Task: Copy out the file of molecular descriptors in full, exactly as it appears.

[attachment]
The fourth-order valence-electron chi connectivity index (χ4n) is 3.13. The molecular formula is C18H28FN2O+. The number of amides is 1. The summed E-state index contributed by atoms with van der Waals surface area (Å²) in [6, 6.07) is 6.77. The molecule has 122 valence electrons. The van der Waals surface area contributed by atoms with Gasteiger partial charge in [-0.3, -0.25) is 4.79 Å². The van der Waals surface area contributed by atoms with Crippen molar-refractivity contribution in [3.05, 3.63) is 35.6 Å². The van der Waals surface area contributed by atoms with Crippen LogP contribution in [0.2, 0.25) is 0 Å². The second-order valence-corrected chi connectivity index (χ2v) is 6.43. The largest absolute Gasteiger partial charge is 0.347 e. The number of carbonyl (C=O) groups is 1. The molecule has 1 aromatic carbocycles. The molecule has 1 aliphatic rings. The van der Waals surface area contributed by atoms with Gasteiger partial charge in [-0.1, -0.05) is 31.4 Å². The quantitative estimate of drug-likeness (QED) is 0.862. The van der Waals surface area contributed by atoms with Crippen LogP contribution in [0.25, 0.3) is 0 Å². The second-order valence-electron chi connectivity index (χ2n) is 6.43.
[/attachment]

The fourth-order valence-electron chi connectivity index (χ4n) is 3.13. The molecular formula is C18H28FN2O+. The number of amides is 1. The summed E-state index contributed by atoms with van der Waals surface area (Å²) in [6, 6.07) is 6.77. The molecule has 122 valence electrons. The van der Waals surface area contributed by atoms with Gasteiger partial charge in [-0.3, -0.25) is 4.79 Å². The van der Waals surface area contributed by atoms with Crippen molar-refractivity contribution in [3.05, 3.63) is 35.6 Å². The van der Waals surface area contributed by atoms with Crippen LogP contribution in [0.2, 0.25) is 0 Å². The second-order valence-corrected chi connectivity index (χ2v) is 6.43. The largest absolute Gasteiger partial charge is 0.347 e. The number of carbonyl (C=O) groups is 1. The molecule has 1 aromatic carbocycles. The molecule has 1 aliphatic rings. The van der Waals surface area contributed by atoms with Gasteiger partial charge in [-0.1, -0.05) is 31.4 Å². The quantitative estimate of drug-likeness (QED) is 0.862. The van der Waals surface area contributed by atoms with Crippen LogP contribution in [0.25, 0.3) is 0 Å². The second-order valence-electron chi connectivity index (χ2n) is 6.43.